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Explore this issueFebruary/March 2015
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Measurement of pH presents a critical QC step in the production of dairy products. The pH offers an indication of contamination from bacteria or chemicals while also providing a convenient method to estimate the acid development of a dairy product. As there are a myriad of different sampling methods, electrode care guidelines, and electrode designs, determining best practices for pH measurement can be a challenge. This guide will discuss electrode design, maintenance, and practices for measuring the pH of dairy products. While the focus is on cheese, the guidelines can be applied to a much broader range of dairy products.
Cheese is a versatile food that is valued worldwide for its high nutritional value and long shelf life. There are hundreds of cheese varieties, all prepared with differing compositions and techniques. Due to this variance and complexity in production, cheese is the most diverse form of dairy product. The cheesemaking process involves multiple pH quality control steps to ensure the desired flavor is achieved and batches remain consistent.
Prior to measurement, pH meters must be calibrated. Calibration adjusts how pH values are assigned to incoming millivolt (mV) readings from the electrode. The pH electrodes generate a mV potential based on hydrogen ion activity; this activity is determined by pH glass, which is specially formulated to measure the hydrogen ion. Hydrogen ions contribute to how acidic a sample is, while hydroxide ions contribute to how basic a sample is. The pH scale ranges from 0 to 14, with pH values less than 7 being acidic, pH values greater than 7 being basic, and pH 7 being neutral. As pH glass breaks down and changes over time due to normal wear and tear, calibration of the meter corrects for these changes in the glass; the quality and frequency of calibration procedures will ultimately determine the accuracy of data. For best results, calibrate the pH meter at least once per day with standards that bracket the expected pH range of the samples. Because cheese typically has a pH value between pH 5.0 and 6.7, ideal calibration standards are pH 4.01 and 7.01; a third buffer may be incorporated for higher precision.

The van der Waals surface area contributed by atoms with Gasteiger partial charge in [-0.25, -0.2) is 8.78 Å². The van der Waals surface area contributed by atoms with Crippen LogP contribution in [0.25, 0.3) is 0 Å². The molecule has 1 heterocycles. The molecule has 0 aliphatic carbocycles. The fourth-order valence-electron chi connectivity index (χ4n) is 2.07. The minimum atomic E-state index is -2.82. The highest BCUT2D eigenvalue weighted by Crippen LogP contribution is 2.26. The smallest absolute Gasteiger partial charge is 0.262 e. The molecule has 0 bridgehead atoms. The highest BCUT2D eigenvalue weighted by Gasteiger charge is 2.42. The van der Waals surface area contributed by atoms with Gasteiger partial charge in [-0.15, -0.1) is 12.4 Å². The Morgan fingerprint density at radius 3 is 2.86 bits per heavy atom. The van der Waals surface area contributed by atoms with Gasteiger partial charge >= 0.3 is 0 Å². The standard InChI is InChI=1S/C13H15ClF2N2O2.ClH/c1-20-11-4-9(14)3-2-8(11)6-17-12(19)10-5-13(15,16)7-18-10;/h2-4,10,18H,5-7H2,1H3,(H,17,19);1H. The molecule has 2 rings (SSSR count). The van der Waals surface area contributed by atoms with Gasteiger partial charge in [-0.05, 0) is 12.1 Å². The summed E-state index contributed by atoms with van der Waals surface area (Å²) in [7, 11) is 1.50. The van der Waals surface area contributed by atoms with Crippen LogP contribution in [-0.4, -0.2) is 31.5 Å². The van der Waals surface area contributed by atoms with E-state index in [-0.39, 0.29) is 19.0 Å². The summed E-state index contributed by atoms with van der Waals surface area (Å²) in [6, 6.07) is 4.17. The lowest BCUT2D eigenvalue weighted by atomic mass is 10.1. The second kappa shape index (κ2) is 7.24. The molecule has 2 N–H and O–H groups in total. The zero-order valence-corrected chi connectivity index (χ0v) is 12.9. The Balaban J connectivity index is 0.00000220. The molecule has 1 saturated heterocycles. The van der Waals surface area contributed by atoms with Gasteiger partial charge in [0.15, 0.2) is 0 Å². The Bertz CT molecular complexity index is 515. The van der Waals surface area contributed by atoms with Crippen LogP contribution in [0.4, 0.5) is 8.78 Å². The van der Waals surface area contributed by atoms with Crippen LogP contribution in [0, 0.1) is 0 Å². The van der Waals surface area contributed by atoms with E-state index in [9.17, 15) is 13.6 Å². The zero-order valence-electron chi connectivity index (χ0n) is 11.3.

The theoretical relationship between pH and mV is defined by the Nernst equation. Based on this equation, a theoretical electrode will read 0 mV in pH 7.0 buffer (the value of which is known as the offset), and will have a slope of -59.16 mV per change in pH unit. Calibration corrects for deviations of electrode behavior from this theoretical relationship, but can only correct for so much before the accuracy of the measurement is affected. Many meters will have indications of electrode condition or slope condition, but it is recommended to use the mV mode on a pH meter to periodically check electrode offset and slope. To perform an electrode offset and slope check, first measure and record the mV value in pH 7.0 buffer; this is the electrode offset. Next, measure the mV value of a second buffer, such as pH 4.0. To determine the electrode slope, calculate the difference in mV between the two buffers and then divide this by the number of pH units between buffers. To convert this to electrode slope percentage, divide the electrode slope by the theoretical slope of 59.16, and multiply by 100. Acceptable ranges for offset is ±30 mV and slope percentage is 85 percent to 105 percent; anything outside of these ranges may result in inaccurate measurement.
Before cheesemaking begins, milk must be tested for quality. Milk is slightly acidic, typically in the range of pH 6.5 to 6.7, due to the presence of phosphate, citrate, and other buffering salts present. Values above this range may suggest illness in the cow; values below this range may indicate that lactic acid fermentation has begun. Although lactic acid fermentation is commonly performed as part of the cheesemaking process, it is undesirable in the raw milk because potentially pathogenic bacteria, rather than the starter cultures, are performing the fermentation.